Scotland needs to depart Brexit Britain

Arkadiusz Jozwik was murdered for the crime of being Polish and joins Labour’s Jo Cox as a victim of Brexit, the UK manifestation of the resurgence of the far right across Europe.

In the run up to the EU referendum it did not take a genius to predict that if Brexit came to pass it would unleash a wave of right wing consciousness such as the UK has not experienced since after the Falklands War. Britain’s victory against Argentina over the ownership of a small group of islands in the South Pacific — islands that stand as a relic of British colonialism — provided Margaret Thatcher with the impetus required to continue with the free market structural adjustment of the UK economy, allowing her to take on the unions and rip up the social contract that had obtained since the Second World War. The result was communities devastated and lives ruined as deindustrialisation did a more effective job of laying waste to large swathes of the country than Hitler’s bombs.

Opposing Brexit and supporting the EU in its current form were and are not mutally inclusive. But as much as the EU needs to be reformed in the interests of its citizens rather than big business and the financial sector that currently drives its political direction of travel, it was a last line of defense against a Tory establishment that has long relished the opportunity to pull Britain out of the European Convention on Human Rights, a statutory requirement of EU membership, and get rid of the progressive legislation that we had enjoyed via the EU on workers’ rights and protections, maternity leave, paid holidays, consumer protection, and the environment.

Brexit was a political campaign driven by xenophobia, an ugly jingoistic British and English nationalism, and anti-migrant hatred, elevating the noxious politics of UKIP to mainstream acceptance and thereby poisoning the national discourse. To put it another way, when you have the likes of Nigel Farage, currently stumping for Donald Trump, talking about the need to “take our country back,” it raises the temperature against migrants and minorities, harking back to the 1930s when nationalism also took root in similar economic conditions of depression, austerity, and racial stereotyping and scapegoating. In a civilised society, the overtly racist poster Farage unleashed in the lead up to the EU referendum would have seen him banished from public life forever. Instead he’s paraded as a champion of British liberty and self determination, thus heaping shame on us all.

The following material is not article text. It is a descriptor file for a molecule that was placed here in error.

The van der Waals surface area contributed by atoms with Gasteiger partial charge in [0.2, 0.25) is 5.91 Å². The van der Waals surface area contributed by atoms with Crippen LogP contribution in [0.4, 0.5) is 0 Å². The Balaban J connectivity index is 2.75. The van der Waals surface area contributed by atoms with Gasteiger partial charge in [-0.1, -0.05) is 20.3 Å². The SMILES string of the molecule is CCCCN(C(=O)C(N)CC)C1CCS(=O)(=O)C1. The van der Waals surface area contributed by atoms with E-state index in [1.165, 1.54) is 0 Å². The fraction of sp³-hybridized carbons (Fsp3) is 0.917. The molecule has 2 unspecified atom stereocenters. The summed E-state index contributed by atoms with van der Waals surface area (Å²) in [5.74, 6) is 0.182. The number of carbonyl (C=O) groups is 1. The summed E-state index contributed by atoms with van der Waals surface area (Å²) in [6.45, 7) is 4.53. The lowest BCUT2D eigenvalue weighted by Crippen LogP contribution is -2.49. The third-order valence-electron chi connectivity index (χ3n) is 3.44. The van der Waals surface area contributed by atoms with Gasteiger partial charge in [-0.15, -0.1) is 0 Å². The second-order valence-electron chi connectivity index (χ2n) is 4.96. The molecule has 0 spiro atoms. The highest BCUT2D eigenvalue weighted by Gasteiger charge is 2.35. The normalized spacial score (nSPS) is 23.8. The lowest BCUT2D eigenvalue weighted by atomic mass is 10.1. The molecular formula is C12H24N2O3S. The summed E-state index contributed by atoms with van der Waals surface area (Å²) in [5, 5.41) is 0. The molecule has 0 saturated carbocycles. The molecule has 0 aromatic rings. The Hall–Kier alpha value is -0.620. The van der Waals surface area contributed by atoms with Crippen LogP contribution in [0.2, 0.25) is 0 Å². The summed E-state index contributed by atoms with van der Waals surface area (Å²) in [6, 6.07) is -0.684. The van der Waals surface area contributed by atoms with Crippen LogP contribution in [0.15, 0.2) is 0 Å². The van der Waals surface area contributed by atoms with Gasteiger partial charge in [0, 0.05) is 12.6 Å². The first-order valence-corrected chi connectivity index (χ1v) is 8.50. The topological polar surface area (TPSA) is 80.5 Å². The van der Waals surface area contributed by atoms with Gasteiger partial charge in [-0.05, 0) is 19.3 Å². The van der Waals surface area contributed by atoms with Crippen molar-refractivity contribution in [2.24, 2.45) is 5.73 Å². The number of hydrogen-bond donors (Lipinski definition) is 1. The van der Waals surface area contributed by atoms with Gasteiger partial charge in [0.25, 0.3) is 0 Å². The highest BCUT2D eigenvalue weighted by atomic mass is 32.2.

With Theresa May’s statement quashing any possibility of a referendum being held on Article 50 — i.e. Brexit means Brexit — I go from being a strong opponent of Scottish independence in 2014 to now being one of its most passionate supporters. With all 32 local councils in Scotland voting remain, there is no longer any denying that a marked difference in the political culture north and south of the border. Scotland needs to break from and depart this rotten hulk of 19th century British colonialism and get on with the business of building a humane and just society, one fit for the 21st century. The SNP’s Nicola Sturgeon has been magnificent in the wake of Brexit, reassuring migrants in Scotland that they are welcome with a hand of friendship that has been in sharp contrast to the fist of fury migrants have received across England.

It will not be easy, let us not delude ourselves. The weaknesses that underpinned the case for Scottish independence in 2014 will need to be addressed. To be frank, it was a case and a vision that amounted to independence without independence, one which rather than constitute a break from the status quo had status quo written all over it. There needs to be a clear break from the economic, political, and institutional status quo, with a strong orientation towards Scotland’s Scandinavian counterparts, where the economy continues to be a servant rather than a tyrant, and were taxation is viewed as the foundation of civilisation.

There also needs to be a pre-guarantee of automatic membership of the EU. Without such a guarantee the case for Scottish independence the second time round will, I believe, be severely if not fatally weakened.

In the 1930s the Italian Marxist Antonio Gramsci, before dying in one of Mussolini’s prisons, opined that, “The old world is dying and the new world struggles to be born. It is the time of monsters.”

In 2016 Brexit has unleashed this very monster in the form of an intolerant, xenophobic and, yes, racist society. Breaking from it on the basis of a humane, migrant-friendly alternative would not only be in the interests of Scotland and its people, it would also deliver a strong counterpunch to the forces of reaction, sending the message that in a Europe shrouded in darkness, Scotland stands as a beacon of humanity.

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